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Palestinians in Israel: between the hammer of the state and the anvil of co-existence.

Palestinians in Israel have faced decades of Israeli rule, and during the May uprising protested along with Palestinians in Jerusalem and the West Bank. Jerusalem24 speaks with Rami Younis to find out.

Jerusalem24 – Israel, has witnessed massive protests throughout the first half of May. The protests which began in Jerusalem’s Sheikh Jarrah neighborhood, expanded into the Old City and as Hamas launched rockets into Israel thousands of Palestinians across Israel, the West Bank and Jerusalem took to the streets. Protesting police brutality, forced displacement of Palestinians in Jerusalem and the occupation’s policies in the West Bank.

For some, this looked like a new intifada; similar to what happened across the territories in October 2000. The difference in 2021, Palestinians in cities like Lydd, Ramlah and Umm alFahem protested as well.

Rami Younis, Palestinian journalist and activist.

Sitting on some balcony in the city of Haifa, Rami Younis, a Palestinian smoked a cigarette as the city he called home was no longer safe for him and other Palestinians. Younis, originally from Lydd, witnessed the violence first hand. Jerusalem24 contacted him, and in a conversation spoke about the reasons the Palestinians in these cities were hitting the streets. “Well, the thing is, with the with being the Palestinian citizens of Israel, is that we are living in a state where not just the establishment is obviously against you,” says Younis. He adds “the public is obviously against you because most of them brought up in a very with a very racist ideology.”

Protests in the city of Lydd, May 11th.

After an Israeli settler shot 25 year old Mousa Hassouneh during a protest, the protests only intensified in Lydd. As the protests escalated, more Israeli settlers arrived in the city; many of them were carrying weapons. As the Israelis patrolled the streets with automatic weapons, they enjoyed police protection. To that, Younis said that the “Police not only allowed them to do so, but also in some cases, especially in Lydd and Haifa, escorted them, protected them and even attacked with them, allowing them to break curfew and attack Palestinians.” Attacks against Palestinians were occurring in other cities.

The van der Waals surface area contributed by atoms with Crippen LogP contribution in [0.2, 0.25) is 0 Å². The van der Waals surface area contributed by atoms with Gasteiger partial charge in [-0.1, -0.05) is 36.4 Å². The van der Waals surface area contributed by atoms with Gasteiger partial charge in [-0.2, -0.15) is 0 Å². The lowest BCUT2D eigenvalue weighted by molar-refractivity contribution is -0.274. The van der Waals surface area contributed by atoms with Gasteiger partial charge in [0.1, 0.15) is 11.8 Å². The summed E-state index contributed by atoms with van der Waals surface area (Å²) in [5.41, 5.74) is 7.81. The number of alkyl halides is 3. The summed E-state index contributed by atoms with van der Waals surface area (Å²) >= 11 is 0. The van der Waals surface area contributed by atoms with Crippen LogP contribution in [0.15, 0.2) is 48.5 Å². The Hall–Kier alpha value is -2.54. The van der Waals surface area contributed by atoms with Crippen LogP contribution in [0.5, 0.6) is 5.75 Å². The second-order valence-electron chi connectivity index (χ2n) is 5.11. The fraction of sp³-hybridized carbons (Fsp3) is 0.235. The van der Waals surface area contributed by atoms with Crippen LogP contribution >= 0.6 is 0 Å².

For years, Younis spoke of anti-Palestinian incitement against Palestinians in the Israeli media. “The media is inciting against you,” he said. He continued, “one case happened with me when I was in an interview with an anchor who openly incited against Palestinians. They incite to shoot and kill Palestinian citizens of Israel.” He was referring to an interview he had done with Dov Gil-Har, an anchor on the Israeli television station Kan.

Below is the interview Rami Younis had mentioned.

Protests in the Palestinian city of Umm alFahem.

“Living in an environment that is very, very hostile is something that is very hard to describe what it does to you,” says Younis. However, he is still optimistic saying “what gives me hope is the unity we’ve been seeing in the Palestinian street. All of a sudden teenagers, in Lydd, not only identify as Palestinian.. But, also take to the streets with the Palestinian flag, chant for Sheikh Jarrah and Gaza and sing all these beautiful songs that we know from demonstrations in Jerusalem or, you know, the West Bank.” Younis made comparisons of what was happening to the Second Intifada, which was sparked when Ariel Sharon broke into the alAqsa Mosque in October 2000. He says that, “this was something that is almost unprecedented. We saw something similar in October 2000, but in October 2000, it wasn’t, you know, teenagers.” He goes on to say, ” This is the tiktok generation and this is astonishing. So, this gives me a lot of hope that people in Lydd, Ramlah, Akka, Haifa, Nazareth, Sakhnin and Umm alFahem.  See themselves as Palestinians, living under oppression.”